Halifax Magazine calls new chapters “fitting update”
“This most recent edition [of Warden of the North”] includes Raddall’s subsequent additions to the book, plus three new chapters by Stephen Kimber, updating it to 2009. Adding new pieces to a well established work is one of the most daunting challenges a writer can face, but Kimber rises to the occasion. His journalistic style of storytelling is smooth and accessible, nicely dovetailing with Raddall’s work. Covering topics like amalgamation, the G-7 Summit and the arrival of a large Buddhist community, Kimber logically continues what Raddall began—a fitting update of an influential and important work.”
From January Magazine
Non-Fiction: Halifax: Warden of the North by Thomas H. Raddall
In some ways, having a crisp new copy of Thomas H. Raddall’s Halifax: Warden of the North (Nimbus) in hand seems like something of a miracle. First published in 1948, Halifax: Warden of the North won the Governor Generals Award for non-fiction in that year and, in editions in the years between, it has always been a standard text and research tool on the history of Halifax, Nova Scotia.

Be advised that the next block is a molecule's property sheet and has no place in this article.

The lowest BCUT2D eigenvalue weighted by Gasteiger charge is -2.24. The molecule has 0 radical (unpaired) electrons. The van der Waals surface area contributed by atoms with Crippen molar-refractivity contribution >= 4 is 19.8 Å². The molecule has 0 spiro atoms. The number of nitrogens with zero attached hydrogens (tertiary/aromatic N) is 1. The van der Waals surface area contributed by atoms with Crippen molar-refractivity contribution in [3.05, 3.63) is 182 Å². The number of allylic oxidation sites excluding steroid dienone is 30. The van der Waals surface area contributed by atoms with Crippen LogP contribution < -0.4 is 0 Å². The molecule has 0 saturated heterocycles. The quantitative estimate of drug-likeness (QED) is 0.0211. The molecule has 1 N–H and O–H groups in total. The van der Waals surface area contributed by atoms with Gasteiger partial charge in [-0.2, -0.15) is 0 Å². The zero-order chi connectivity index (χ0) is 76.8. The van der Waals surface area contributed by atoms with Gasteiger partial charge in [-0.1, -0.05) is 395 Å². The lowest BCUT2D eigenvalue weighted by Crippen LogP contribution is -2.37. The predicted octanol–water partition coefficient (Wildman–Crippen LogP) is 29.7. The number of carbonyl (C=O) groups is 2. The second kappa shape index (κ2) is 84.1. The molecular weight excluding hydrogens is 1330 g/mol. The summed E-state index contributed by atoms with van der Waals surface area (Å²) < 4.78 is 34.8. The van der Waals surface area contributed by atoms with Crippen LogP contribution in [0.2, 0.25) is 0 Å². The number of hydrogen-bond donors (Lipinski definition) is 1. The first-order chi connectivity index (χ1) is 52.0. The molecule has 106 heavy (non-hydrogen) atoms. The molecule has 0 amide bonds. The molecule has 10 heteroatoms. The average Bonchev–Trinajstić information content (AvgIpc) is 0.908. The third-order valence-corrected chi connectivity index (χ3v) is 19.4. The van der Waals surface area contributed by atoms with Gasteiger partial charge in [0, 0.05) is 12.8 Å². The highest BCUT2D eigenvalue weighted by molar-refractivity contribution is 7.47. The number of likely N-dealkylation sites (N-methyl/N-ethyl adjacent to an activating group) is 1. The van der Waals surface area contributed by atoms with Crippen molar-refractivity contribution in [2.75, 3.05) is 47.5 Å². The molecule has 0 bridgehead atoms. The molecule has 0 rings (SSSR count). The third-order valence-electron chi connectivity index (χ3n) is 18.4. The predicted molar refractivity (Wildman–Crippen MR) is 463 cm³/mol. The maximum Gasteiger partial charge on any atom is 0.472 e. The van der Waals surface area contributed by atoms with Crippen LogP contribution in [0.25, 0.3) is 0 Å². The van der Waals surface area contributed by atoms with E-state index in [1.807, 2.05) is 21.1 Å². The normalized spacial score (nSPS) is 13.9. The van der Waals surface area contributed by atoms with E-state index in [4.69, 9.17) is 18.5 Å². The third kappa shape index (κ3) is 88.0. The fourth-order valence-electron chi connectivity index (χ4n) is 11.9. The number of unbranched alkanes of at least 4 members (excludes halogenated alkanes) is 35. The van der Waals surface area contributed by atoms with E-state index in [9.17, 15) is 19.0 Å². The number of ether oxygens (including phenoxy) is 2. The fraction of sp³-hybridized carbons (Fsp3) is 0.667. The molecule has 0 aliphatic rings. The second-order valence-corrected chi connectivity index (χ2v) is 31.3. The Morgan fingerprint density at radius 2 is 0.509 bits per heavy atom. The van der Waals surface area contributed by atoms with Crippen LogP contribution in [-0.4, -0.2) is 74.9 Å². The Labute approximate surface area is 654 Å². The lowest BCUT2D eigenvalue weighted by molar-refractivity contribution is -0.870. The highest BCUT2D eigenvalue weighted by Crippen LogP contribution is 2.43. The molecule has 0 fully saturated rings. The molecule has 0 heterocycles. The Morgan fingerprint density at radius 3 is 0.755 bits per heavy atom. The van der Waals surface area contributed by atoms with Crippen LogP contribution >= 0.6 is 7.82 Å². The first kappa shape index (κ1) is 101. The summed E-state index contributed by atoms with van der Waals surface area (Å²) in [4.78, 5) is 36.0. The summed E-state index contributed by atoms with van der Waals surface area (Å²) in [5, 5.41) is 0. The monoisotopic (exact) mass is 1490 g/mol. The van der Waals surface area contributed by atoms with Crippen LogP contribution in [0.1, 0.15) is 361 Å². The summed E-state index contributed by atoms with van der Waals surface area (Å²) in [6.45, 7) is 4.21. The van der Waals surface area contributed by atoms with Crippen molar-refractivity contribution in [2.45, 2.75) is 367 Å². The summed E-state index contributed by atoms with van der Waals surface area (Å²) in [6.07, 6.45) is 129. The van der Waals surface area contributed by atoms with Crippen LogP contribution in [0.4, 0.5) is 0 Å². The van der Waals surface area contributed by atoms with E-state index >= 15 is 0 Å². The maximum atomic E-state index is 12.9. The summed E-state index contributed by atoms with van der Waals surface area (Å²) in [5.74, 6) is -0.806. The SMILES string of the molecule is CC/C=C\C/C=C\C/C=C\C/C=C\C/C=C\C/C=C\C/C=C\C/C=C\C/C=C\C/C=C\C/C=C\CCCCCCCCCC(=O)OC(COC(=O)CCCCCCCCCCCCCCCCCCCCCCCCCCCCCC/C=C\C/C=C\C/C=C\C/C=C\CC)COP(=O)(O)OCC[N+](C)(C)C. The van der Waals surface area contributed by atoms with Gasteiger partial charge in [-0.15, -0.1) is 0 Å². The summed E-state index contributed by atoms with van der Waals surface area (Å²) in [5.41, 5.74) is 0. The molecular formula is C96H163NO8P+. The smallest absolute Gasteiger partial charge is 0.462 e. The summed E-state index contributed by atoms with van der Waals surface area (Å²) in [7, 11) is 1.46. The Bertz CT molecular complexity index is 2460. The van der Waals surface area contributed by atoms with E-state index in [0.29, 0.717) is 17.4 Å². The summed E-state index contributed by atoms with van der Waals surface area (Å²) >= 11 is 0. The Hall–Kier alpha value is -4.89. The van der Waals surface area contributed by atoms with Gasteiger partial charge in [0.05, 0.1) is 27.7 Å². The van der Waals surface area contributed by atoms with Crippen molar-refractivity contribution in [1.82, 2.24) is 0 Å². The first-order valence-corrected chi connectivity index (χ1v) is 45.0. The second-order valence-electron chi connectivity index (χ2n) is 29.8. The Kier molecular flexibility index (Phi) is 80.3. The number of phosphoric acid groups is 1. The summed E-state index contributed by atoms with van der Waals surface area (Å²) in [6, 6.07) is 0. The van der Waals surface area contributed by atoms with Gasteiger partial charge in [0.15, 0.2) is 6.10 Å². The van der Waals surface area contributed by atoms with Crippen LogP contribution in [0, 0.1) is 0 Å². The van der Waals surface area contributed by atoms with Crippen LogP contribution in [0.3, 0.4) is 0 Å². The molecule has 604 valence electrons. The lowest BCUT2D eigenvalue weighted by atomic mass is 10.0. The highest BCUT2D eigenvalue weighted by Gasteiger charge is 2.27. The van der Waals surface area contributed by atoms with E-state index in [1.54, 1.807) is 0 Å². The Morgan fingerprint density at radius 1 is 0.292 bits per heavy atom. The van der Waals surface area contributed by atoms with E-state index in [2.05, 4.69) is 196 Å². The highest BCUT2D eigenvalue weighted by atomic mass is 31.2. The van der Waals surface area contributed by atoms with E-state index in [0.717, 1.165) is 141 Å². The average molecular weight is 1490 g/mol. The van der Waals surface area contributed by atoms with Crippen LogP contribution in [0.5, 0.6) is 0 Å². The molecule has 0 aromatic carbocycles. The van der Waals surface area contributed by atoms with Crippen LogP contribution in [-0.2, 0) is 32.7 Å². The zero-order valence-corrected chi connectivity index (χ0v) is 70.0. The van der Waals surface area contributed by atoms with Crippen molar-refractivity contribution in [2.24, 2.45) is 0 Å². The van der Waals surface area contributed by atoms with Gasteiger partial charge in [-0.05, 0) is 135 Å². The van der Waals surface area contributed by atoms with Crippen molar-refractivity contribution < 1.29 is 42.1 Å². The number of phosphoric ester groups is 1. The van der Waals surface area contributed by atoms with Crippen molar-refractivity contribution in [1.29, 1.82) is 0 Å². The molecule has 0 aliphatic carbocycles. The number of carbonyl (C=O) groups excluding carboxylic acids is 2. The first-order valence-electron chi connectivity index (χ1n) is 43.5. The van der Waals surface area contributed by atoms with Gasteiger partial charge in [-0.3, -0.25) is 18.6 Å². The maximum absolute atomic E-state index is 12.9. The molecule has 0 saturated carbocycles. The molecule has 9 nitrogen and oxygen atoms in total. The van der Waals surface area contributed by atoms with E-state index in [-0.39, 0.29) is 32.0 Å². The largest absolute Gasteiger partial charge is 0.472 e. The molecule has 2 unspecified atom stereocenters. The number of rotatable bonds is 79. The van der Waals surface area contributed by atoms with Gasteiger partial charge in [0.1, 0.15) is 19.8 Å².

The book chronicles Halifax’s birth as a city and its evolution: right up until the time Raddall died in the early 1990s. This new edition has been updated by award-winning Halifax journalist, Stephen Kimber who adds key historical chapters to Raddall’s classic, including the G-7 economic summit, in 1995 and the sewage treatment controversy of 2009.
The resulting book is both fresh and seamless. An important part of Nova Scotia’s written history, newly updated.Click here for reuse options!
Copyright 2010 Stephen Kimber, Website